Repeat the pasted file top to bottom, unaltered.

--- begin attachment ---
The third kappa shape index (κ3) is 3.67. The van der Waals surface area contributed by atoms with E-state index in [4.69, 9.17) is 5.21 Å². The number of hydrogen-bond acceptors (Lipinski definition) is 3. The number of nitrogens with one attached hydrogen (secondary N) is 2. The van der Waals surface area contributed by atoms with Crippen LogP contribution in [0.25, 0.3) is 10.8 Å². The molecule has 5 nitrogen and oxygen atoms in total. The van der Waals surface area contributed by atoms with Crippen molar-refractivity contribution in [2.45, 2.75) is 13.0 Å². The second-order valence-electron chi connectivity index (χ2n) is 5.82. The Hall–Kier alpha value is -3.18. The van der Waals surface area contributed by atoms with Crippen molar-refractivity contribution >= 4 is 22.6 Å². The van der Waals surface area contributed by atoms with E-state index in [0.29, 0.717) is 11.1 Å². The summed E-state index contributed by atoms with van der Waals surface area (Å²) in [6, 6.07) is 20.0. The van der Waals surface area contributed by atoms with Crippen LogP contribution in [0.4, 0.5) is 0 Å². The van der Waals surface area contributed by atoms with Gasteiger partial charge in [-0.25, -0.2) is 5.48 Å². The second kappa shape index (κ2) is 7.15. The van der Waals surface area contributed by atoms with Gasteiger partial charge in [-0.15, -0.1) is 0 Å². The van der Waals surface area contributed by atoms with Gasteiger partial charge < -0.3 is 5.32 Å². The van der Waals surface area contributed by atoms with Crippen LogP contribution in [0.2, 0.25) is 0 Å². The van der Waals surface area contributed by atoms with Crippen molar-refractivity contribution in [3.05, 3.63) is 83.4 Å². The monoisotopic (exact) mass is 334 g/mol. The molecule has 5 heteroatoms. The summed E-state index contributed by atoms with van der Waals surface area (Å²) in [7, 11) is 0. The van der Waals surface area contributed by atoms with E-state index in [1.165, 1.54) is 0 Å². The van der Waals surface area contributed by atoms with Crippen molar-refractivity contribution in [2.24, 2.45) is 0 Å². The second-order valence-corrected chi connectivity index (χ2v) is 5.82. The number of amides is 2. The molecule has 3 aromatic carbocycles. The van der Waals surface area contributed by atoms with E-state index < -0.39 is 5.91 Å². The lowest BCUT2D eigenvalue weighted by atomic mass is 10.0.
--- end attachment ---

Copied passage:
The third kappa shape index (κ3) is 3.67. The van der Waals surface area contributed by atoms with E-state index in [4.69, 9.17) is 5.21 Å². The number of hydrogen-bond acceptors (Lipinski definition) is 3. The number of nitrogens with one attached hydrogen (secondary N) is 2. The van der Waals surface area contributed by atoms with Crippen LogP contribution in [0.25, 0.3) is 10.8 Å². The molecule has 5 nitrogen and oxygen atoms in total. The van der Waals surface area contributed by atoms with Crippen molar-refractivity contribution in [2.45, 2.75) is 13.0 Å². The second-order valence-electron chi connectivity index (χ2n) is 5.82. The Hall–Kier alpha value is -3.18. The van der Waals surface area contributed by atoms with Crippen molar-refractivity contribution >= 4 is 22.6 Å². The van der Waals surface area contributed by atoms with E-state index in [0.29, 0.717) is 11.1 Å². The summed E-state index contributed by atoms with van der Waals surface area (Å²) in [6, 6.07) is 20.0. The van der Waals surface area contributed by atoms with Crippen LogP contribution in [0.4, 0.5) is 0 Å². The van der Waals surface area contributed by atoms with Gasteiger partial charge in [-0.25, -0.2) is 5.48 Å². The second kappa shape index (κ2) is 7.15. The van der Waals surface area contributed by atoms with Gasteiger partial charge in [-0.15, -0.1) is 0 Å². The van der Waals surface area contributed by atoms with Gasteiger partial charge < -0.3 is 5.32 Å². The van der Waals surface area contributed by atoms with Crippen LogP contribution in [0.2, 0.25) is 0 Å². The van der Waals surface area contributed by atoms with Crippen molar-refractivity contribution in [3.05, 3.63) is 83.4 Å². The monoisotopic (exact) mass is 334 g/mol. The molecule has 5 heteroatoms. The summed E-state index contributed by atoms with van der Waals surface area (Å²) in [7, 11) is 0. The van der Waals surface area contributed by atoms with E-state index in [1.165, 1.54) is 0 Å². The van der Waals surface area contributed by atoms with Crippen molar-refractivity contribution in [2.24, 2.45) is 0 Å². The second-order valence-corrected chi connectivity index (χ2v) is 5.82. The number of amides is 2. The molecule has 3 aromatic carbocycles. The van der Waals surface area contributed by atoms with E-state index < -0.39 is 5.91 Å². The lowest BCUT2D eigenvalue weighted by atomic mass is 10.0.